With regard to Dave and Co. seeing Reed Buntings, there are indications of above normal numbers from several areas throughout Andalucía. The record of 3 Common Terns is also unusual, although there are occasional winter records but usually on the Atlantic coast. I suppose it's asking a lot to know what age they were,1st winter or adult birds.
For those who are within striking distance, La Janda is full of raptors and Stephen Daly of Andalucian Guides regales me far too often with tales of what he and the folks he takes around are seeing - Spanish Imperial, Golden and Bonelli's Eagles, up to 3 spp. of harriers including the fabled Pallid and the wonderful little Black-shouldered Kites plus heaven knows what else happens to be around. He knows where they are!
Gilly and I picked up Rod Prout at Antas and headed south to Las Norias. It was a long way but by the end of the day we all considered it was worth it. The weather was again on our side. Sunny with a slight breeze. We got to the first causeway and saw that the water level was very high. I'd told Rod to expect 100s of Shovelers, but sods' law dictated that they were few and far between! To the left there was not a lot. 3 Gadwalls, Great Crested Grebe, Little Grebes, Coots and Cormorants. The bushes were alive with Chiffchaffs. Gilly did well to spot some Red-crested Pochards down the far end.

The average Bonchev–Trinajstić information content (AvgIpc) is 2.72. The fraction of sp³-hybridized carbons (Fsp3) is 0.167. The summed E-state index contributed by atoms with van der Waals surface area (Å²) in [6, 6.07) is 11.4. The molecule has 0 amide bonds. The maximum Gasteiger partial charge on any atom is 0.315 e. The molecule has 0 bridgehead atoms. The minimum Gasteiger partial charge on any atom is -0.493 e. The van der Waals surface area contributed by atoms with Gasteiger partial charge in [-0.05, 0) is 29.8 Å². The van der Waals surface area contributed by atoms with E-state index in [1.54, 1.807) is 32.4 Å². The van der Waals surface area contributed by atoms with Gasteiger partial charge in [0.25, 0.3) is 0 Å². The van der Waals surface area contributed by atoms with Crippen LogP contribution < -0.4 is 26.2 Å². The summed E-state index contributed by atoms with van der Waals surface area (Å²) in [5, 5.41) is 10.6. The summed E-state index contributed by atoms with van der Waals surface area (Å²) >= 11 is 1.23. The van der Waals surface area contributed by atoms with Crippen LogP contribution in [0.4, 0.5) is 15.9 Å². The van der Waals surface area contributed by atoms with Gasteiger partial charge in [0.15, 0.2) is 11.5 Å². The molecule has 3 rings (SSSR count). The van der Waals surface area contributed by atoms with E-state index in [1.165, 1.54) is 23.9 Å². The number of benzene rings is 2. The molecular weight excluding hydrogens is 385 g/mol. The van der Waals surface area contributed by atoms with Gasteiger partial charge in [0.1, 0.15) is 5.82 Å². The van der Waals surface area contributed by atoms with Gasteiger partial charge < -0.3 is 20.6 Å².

I say old because it was now full of Cormorants and only a small amount of the branches were sticking out above the high water. On the track by one of the plastic greenhouses we saw a Meadow Pipit and also some Reed Buntings on the chain link fence. We then spotted a tern sitting on a rock in the middle of the expanse of water. Not being up on winter plumage, apart from Sandwich Terns as they are often seen by the coast, Rod and I concurred that this was a Common Tern. Two others were seen later. How Gilly spotted a Slender-billed Gull in the midst of the Black-headed Gulls, I'll never know. Rod spotted a couple of distant Night Herons perched on some reeds.